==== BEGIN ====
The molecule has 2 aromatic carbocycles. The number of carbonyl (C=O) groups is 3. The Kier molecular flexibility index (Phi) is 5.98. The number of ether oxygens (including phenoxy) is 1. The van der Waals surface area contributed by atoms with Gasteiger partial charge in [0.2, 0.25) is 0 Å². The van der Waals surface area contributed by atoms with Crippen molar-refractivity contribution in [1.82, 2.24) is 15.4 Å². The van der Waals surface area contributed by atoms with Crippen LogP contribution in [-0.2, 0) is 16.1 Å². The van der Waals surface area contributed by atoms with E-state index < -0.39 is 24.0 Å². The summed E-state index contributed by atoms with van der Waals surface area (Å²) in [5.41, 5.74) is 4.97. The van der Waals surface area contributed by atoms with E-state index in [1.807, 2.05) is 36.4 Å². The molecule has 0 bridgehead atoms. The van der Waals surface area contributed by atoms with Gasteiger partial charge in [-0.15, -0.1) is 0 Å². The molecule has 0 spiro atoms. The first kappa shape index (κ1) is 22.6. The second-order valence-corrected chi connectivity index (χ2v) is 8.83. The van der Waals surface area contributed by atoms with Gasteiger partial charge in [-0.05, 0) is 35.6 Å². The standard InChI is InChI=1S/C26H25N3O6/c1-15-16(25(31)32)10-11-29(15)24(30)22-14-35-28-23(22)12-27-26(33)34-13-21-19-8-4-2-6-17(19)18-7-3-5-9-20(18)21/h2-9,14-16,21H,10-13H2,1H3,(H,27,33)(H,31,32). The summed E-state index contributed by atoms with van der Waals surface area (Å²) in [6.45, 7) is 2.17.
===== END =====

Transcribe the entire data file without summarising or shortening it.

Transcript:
The molecule has 2 aromatic carbocycles. The number of carbonyl (C=O) groups is 3. The Kier molecular flexibility index (Phi) is 5.98. The number of ether oxygens (including phenoxy) is 1. The van der Waals surface area contributed by atoms with Gasteiger partial charge in [0.2, 0.25) is 0 Å². The van der Waals surface area contributed by atoms with Crippen molar-refractivity contribution in [1.82, 2.24) is 15.4 Å². The van der Waals surface area contributed by atoms with Crippen LogP contribution in [-0.2, 0) is 16.1 Å². The van der Waals surface area contributed by atoms with E-state index < -0.39 is 24.0 Å². The summed E-state index contributed by atoms with van der Waals surface area (Å²) in [5.41, 5.74) is 4.97. The van der Waals surface area contributed by atoms with E-state index in [1.807, 2.05) is 36.4 Å². The molecule has 0 bridgehead atoms. The van der Waals surface area contributed by atoms with Gasteiger partial charge in [-0.15, -0.1) is 0 Å². The molecule has 0 spiro atoms. The first kappa shape index (κ1) is 22.6. The second-order valence-corrected chi connectivity index (χ2v) is 8.83. The van der Waals surface area contributed by atoms with Gasteiger partial charge in [-0.05, 0) is 35.6 Å². The standard InChI is InChI=1S/C26H25N3O6/c1-15-16(25(31)32)10-11-29(15)24(30)22-14-35-28-23(22)12-27-26(33)34-13-21-19-8-4-2-6-17(19)18-7-3-5-9-20(18)21/h2-9,14-16,21H,10-13H2,1H3,(H,27,33)(H,31,32). The summed E-state index contributed by atoms with van der Waals surface area (Å²) in [6.45, 7) is 2.17.